Good morning, Camden Chatters.
No, “good” morning doesn’t cover it. Let’s try great morning. Incredible morning. Orioles fans, we just witnessed one of the most exciting nights of O’s baseball in decades. The Orioles — in case you hadn’t heard — are officially the champions of the AL East. They won their 100th game of the year, defeating the Red Sox in front of an raucous Camden Yards crowd to clinch the division crown.
One hundred wins. AL East champions. It’s almost impossible to believe. Yet here we are.
Think of everything that the Orioles and their fans have had to endure to get here. Year after year of horrific, unsightly baseball as the club embarked on a lengthy rebuild. The lineups full of overmatched, underqualified hitters; a noncompetitive pitching staff getting bombed day after day. A 19-game losing streak (which was only two years ago!). Three straight full seasons of 108 or more losses, as a despondent fan base wondered if the payoff would ever be worth the nightly agony.
I think it’s fair to say that it absolutely was.
The Orioles are now the class of the American League, securing home-field advantage throughout the AL portion of the playoffs. They’re a force to be reckoned with, a well-oiled machine full of young superstars in the making, crucial veteran role players, and versatile athletes from every corner of the roster. They’ve drafted stupendously, they’ve made canny trades, they’ve molded other teams’ castoffs into essential contributors. We’re seeing what can happen when an organization puts a firm, strategic vision into place and when players buy into it, getting the most out of their natural talent through dedication, hard work, and a team-oriented attitude. The results are glorious. (If you’re anything like me, you can’t stop watching all eight minutes of this video.)
For many O’s fans, this is the best team of their lifetime. They’re just the sixth 100-win Orioles club in franchise history and the first since 1980. With one more win in their final three games, they’ll match the 1971 Orioles. With two wins, they’ll equal the ’79 club. And if the O’s win out against the Red Sox this weekend, they’ll finish with the third-best record in Orioles history. It’s mind-boggling to consider.
Oh yeah, and the O’s went through the entire 2023 season — all 52 series — without ever being swept. Dating back to last May, they’ve gone 91 straight sweepless series, including the entirety of Adley Rutschman’s major league career.
The clincher capped an already exciting night in which the Orioles finally reached agreement on a 30-year lease to remain at Camden Yards through at least the 2053 season. Thank goodness that’s done. Nobody seriously thought the Birds were ever going to move out of Baltimore, but now you can reassure the worrywarts in your life that the team is here to stay. The signing of the lease opens up $600 million in state funding for improvements to Camden Yards, so the best team in the AL should be getting some key upgrades at their home ballpark in the coming years.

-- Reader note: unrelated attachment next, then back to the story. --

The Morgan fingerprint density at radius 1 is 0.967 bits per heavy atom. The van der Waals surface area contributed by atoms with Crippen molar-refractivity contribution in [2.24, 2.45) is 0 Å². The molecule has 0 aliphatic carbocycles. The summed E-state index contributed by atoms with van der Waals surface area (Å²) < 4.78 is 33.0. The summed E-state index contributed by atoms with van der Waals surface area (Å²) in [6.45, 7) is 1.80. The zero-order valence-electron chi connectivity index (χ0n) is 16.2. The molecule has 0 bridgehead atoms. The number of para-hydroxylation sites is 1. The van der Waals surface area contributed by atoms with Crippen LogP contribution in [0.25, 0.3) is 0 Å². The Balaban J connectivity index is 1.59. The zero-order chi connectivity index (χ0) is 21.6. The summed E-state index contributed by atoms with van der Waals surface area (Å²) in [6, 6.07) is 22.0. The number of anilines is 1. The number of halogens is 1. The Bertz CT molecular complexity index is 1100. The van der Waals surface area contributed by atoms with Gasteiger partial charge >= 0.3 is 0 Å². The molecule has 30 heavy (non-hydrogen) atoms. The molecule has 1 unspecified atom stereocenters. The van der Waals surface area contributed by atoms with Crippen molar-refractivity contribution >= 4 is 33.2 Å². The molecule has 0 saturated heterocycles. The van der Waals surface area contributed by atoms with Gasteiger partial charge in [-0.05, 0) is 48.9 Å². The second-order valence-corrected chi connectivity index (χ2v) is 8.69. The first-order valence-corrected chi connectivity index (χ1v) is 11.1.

Oh, and on top of all that, the Orioles’ Triple-A affiliate, the Norfolk Tides, got to do some celebrating of their own by winning the International League championship last night. That talent-laden club will be graduating some prized prospects to the Orioles next year, which should keep the good times rolling in Birdland.
Yeah. It was a good day. One of the best for Baltimore baseball in a long, long time.
I can’t possibly narrow down the list of feel-good Orioles stories from last night, so I’m just gonna throw a bunch of links at you. Enjoy!
Orioles birthdays and history
Is today your birthday? Happy birthday! Five former Orioles were born on this day: right-handers Jake Reed (31) and the Frederick-born Branden Kline (32); first baseman Calvin Pickering (47); and left-handers Craig Lefferts (66) and the late Mike McCormick (b. 1938, d. 2020).
On this date in 1996, in the Orioles’ final game of the regular season, Brady Anderson crushed his 50th home run, becoming just the 14th player at the time — and the first Oriole ever — to reach the 50-homer mark. He wasted no time, leading off the game at SkyDome with a dinger off the Blue Jays’ Pat Hentgen, his future teammate. Only one Oriole, Chris Davis in 2013, has hit 50 homers in a season since.
Random Orioles game of the day
On Sept. 29, 2010, the Orioles played spoilers by throwing a 2-0 shutout in Tampa Bay. The Rays were in the middle of a heated pennant race with the Yankees at the time, just half a game ahead in the AL East, and their loss to the bottom-feeding Orioles denied them the opportunity to extend their lead (fortunately for them, the Yanks also lost that day, and Tampa Bay ultimately won the division anyway).
Kevin Millwood’s final start as an Oriole was one of his best, as he threw seven shutout innings to finish his season with a 4-16 record. Jim Johnson and Koji Uehara each worked a scoreless inning of relief, while Felix Pie drove in both O’s runs with a two-run triple in the seventh. The win “improved” the Birds’ record to 63-95, and with just four games to play, it assured that they would not suffer a 100-loss season. That was somewhat miraculous, considering the Orioles were 32-73 before Buck Showalter took over as manager in August.